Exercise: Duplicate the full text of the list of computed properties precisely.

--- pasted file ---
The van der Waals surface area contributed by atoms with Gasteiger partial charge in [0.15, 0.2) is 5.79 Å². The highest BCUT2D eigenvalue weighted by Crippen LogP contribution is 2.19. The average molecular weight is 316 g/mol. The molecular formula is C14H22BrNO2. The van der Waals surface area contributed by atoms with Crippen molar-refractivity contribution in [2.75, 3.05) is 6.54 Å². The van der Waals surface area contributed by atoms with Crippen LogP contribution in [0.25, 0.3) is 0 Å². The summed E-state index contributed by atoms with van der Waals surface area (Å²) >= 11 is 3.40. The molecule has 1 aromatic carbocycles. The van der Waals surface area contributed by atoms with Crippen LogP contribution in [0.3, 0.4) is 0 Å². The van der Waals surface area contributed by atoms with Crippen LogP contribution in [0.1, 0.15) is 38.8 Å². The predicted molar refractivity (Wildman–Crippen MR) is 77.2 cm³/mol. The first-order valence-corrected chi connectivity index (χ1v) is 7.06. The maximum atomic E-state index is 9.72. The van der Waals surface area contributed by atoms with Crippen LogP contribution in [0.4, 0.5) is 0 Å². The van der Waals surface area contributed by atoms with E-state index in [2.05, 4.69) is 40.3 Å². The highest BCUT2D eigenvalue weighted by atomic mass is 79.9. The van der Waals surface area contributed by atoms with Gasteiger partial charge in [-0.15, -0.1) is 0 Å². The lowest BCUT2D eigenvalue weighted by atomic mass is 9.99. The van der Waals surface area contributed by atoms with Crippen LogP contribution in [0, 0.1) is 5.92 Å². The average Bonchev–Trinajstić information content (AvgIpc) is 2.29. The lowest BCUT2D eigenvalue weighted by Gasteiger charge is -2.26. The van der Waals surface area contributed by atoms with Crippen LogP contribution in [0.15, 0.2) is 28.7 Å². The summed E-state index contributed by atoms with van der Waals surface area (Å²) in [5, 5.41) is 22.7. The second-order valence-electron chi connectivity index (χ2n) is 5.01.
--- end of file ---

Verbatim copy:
The van der Waals surface area contributed by atoms with Gasteiger partial charge in [0.15, 0.2) is 5.79 Å². The highest BCUT2D eigenvalue weighted by Crippen LogP contribution is 2.19. The average molecular weight is 316 g/mol. The molecular formula is C14H22BrNO2. The van der Waals surface area contributed by atoms with Crippen molar-refractivity contribution in [2.75, 3.05) is 6.54 Å². The van der Waals surface area contributed by atoms with Crippen LogP contribution in [0.25, 0.3) is 0 Å². The summed E-state index contributed by atoms with van der Waals surface area (Å²) >= 11 is 3.40. The molecule has 1 aromatic carbocycles. The van der Waals surface area contributed by atoms with Crippen LogP contribution in [0.3, 0.4) is 0 Å². The van der Waals surface area contributed by atoms with Crippen LogP contribution in [0.1, 0.15) is 38.8 Å². The predicted molar refractivity (Wildman–Crippen MR) is 77.2 cm³/mol. The first-order valence-corrected chi connectivity index (χ1v) is 7.06. The maximum atomic E-state index is 9.72. The van der Waals surface area contributed by atoms with Crippen LogP contribution in [0.4, 0.5) is 0 Å². The van der Waals surface area contributed by atoms with E-state index in [2.05, 4.69) is 40.3 Å². The highest BCUT2D eigenvalue weighted by atomic mass is 79.9. The van der Waals surface area contributed by atoms with Gasteiger partial charge in [-0.15, -0.1) is 0 Å². The lowest BCUT2D eigenvalue weighted by atomic mass is 9.99. The van der Waals surface area contributed by atoms with Crippen LogP contribution in [0, 0.1) is 5.92 Å². The average Bonchev–Trinajstić information content (AvgIpc) is 2.29. The lowest BCUT2D eigenvalue weighted by Gasteiger charge is -2.26. The van der Waals surface area contributed by atoms with Crippen LogP contribution in [0.15, 0.2) is 28.7 Å². The summed E-state index contributed by atoms with van der Waals surface area (Å²) in [5, 5.41) is 22.7. The second-order valence-electron chi connectivity index (χ2n) is 5.01.